(I needed the math-markup and also it's really quite long)

## Applying the document

The document starts by introducing the notion of a manifold, a manifold is this thing where chunks of it are "homeomorphic" (basically: the same as) chunks of R^n (R^2 is the x/y plane, as you might know)

A chart covers some (possibly all, although in the case of a sphere it CANNOT cover all) of a manifold.

In the article I develop 4 charts for the sphere that preserve angles, that is they keep regular distance.

As you've found out giving coordinates to points on a sphere is actually quite difficult! What we do instead (although on a circle in the example) is give each point a coordinate of the form (i,x,y) where i is a number between 1 and 6 for a sphere, 1 and 4 for a circle. This is the chart number.

The x and y refer to the angles on that chart (or just x if it's a circle).

The 6 charts of a sphere are the top/bottom hemispheres, left/right and front/back hemispheres.

# Coordinates

Now you can give evey point a "nice" coordinate that is well behaved. In mathematical terms the domains of the charts are "open" maps, this means there exists some positive number such that a ball around each point is also in the set. For example the range (0,1) (the set that contains x if 0< x<1) is open, take any p in (0,1) (for example 0.001) then there is a number (for example 0.0005) such that any point within 0.0005 of 0.001 is also in (0,1).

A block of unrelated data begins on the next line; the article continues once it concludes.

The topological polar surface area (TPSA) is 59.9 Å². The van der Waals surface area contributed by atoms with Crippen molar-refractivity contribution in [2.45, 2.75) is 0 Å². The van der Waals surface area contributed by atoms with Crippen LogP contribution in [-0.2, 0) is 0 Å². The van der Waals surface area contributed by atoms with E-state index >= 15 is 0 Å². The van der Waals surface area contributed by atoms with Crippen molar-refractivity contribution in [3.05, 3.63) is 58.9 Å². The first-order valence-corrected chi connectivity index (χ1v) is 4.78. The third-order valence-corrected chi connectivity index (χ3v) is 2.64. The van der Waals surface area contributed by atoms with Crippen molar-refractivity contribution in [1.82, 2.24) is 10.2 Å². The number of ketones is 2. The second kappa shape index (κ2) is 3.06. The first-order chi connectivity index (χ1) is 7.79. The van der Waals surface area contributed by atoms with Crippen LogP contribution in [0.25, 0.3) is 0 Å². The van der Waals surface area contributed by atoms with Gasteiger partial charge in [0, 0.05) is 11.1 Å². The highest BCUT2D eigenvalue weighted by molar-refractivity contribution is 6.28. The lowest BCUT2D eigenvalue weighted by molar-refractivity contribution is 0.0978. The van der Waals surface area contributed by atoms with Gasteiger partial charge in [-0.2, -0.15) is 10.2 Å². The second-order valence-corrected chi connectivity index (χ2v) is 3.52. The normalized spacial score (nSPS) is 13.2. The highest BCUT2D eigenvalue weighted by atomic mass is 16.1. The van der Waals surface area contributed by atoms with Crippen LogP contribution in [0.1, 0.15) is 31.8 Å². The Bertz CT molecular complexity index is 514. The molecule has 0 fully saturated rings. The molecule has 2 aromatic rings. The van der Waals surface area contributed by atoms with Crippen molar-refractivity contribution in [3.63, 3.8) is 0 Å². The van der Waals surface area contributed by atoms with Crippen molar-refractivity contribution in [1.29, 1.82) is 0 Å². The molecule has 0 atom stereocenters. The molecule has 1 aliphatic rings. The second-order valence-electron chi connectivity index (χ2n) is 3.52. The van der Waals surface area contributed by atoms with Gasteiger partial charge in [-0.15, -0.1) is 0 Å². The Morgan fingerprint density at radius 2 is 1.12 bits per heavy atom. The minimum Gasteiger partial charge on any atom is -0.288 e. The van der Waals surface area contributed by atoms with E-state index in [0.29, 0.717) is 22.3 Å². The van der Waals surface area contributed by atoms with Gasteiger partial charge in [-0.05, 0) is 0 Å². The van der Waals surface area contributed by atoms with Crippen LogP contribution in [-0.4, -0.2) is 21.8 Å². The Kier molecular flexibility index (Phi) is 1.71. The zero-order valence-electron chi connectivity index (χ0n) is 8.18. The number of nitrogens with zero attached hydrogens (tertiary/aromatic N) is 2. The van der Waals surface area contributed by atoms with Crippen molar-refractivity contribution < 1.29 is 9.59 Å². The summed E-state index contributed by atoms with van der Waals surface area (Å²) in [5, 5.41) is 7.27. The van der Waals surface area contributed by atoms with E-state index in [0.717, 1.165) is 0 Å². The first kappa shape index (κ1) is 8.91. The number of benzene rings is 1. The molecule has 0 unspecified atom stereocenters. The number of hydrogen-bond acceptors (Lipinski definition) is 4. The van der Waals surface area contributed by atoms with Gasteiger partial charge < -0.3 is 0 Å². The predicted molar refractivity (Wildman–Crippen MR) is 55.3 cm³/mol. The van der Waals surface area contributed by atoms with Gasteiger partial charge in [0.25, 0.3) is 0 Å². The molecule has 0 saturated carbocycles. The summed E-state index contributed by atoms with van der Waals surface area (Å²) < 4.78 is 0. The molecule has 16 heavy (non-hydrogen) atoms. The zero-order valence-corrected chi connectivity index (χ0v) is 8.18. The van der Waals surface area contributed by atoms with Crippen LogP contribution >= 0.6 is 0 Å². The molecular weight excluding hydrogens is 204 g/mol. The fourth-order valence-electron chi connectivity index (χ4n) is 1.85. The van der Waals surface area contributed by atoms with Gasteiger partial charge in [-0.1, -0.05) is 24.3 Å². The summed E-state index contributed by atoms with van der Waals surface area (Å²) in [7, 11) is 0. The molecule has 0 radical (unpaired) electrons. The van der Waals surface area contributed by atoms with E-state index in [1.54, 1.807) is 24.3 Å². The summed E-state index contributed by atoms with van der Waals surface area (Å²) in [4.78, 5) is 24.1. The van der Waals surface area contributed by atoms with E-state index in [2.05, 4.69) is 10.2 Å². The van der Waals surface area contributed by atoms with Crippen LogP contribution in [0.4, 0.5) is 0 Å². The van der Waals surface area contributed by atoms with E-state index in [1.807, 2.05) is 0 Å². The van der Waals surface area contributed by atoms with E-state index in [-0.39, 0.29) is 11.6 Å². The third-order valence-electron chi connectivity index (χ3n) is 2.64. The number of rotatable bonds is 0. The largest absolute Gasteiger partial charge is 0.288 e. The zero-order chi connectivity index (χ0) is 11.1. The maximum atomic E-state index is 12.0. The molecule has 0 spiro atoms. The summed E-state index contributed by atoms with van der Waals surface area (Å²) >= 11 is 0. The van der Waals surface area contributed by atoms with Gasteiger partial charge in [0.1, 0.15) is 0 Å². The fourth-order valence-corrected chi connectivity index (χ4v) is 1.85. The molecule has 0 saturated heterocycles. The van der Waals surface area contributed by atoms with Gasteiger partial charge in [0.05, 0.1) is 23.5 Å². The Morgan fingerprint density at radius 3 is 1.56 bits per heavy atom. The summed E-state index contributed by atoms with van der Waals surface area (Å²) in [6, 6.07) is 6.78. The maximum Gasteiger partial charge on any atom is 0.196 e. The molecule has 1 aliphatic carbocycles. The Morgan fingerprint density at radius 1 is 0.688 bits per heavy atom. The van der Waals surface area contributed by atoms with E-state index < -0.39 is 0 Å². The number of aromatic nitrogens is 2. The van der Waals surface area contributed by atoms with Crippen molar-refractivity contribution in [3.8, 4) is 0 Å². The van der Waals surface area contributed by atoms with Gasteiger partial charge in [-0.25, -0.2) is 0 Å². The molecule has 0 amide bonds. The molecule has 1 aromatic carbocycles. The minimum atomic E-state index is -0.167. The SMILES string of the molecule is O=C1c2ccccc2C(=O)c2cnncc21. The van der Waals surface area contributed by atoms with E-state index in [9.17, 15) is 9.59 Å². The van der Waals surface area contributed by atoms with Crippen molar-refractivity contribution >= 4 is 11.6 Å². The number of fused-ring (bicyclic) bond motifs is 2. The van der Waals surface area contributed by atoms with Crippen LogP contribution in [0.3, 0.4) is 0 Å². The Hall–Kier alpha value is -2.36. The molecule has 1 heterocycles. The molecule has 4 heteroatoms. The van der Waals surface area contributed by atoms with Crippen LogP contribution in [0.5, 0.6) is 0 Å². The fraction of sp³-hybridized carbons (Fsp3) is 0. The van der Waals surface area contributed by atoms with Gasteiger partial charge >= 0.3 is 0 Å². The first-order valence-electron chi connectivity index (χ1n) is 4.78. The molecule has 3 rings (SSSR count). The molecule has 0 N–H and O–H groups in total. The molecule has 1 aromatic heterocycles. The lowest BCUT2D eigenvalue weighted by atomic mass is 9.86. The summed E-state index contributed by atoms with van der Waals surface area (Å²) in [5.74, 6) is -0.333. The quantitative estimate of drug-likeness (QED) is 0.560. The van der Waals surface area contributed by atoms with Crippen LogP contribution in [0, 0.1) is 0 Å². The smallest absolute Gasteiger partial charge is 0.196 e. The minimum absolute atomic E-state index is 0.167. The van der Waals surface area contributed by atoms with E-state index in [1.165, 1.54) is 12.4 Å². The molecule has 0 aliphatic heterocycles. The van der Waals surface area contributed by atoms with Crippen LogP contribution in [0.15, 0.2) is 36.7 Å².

What this means is you can pass directions through charts.

Now there is 45 degrees of overlap in the charts we develop. This means if you have a feature at coordinates (i,x,y) you can SAFELY specify points of the form (i,x+a,y+b) as long as a and b are between -45 and +45 (in degrees)

Any point of the form (i,x+a,y+b) can be easily transformed to a point in "normal" 3-dimensional space without problem.

## Implementation

You now have a way to store coordinates for something on a sphere, and denote regions large swaths of space with these coordinates, they also behave like coordinates, they're open for example (which is a problem if you use 2 angles instead)

You can also totally discard "how to create a regular sphere" answers now because all you have to do is do 6 planes, and make sure the edges of them align (which is trivial) and the result is:

You'll have a nice sphere with easy to use coordinates

Any questions please comment, I've tried to assume little prior knowledge. I'm also new to teaching people

• @Alec_Teal I'm on your answer since you posted it, complex and hard to understand (I'm not used of so much maths formulas) but I think I have to understand... Is your method really different from a cube-based sphere as described above? I didn't understand if your "charts" are square projections or something more... Sep 24, 2015 at 13:53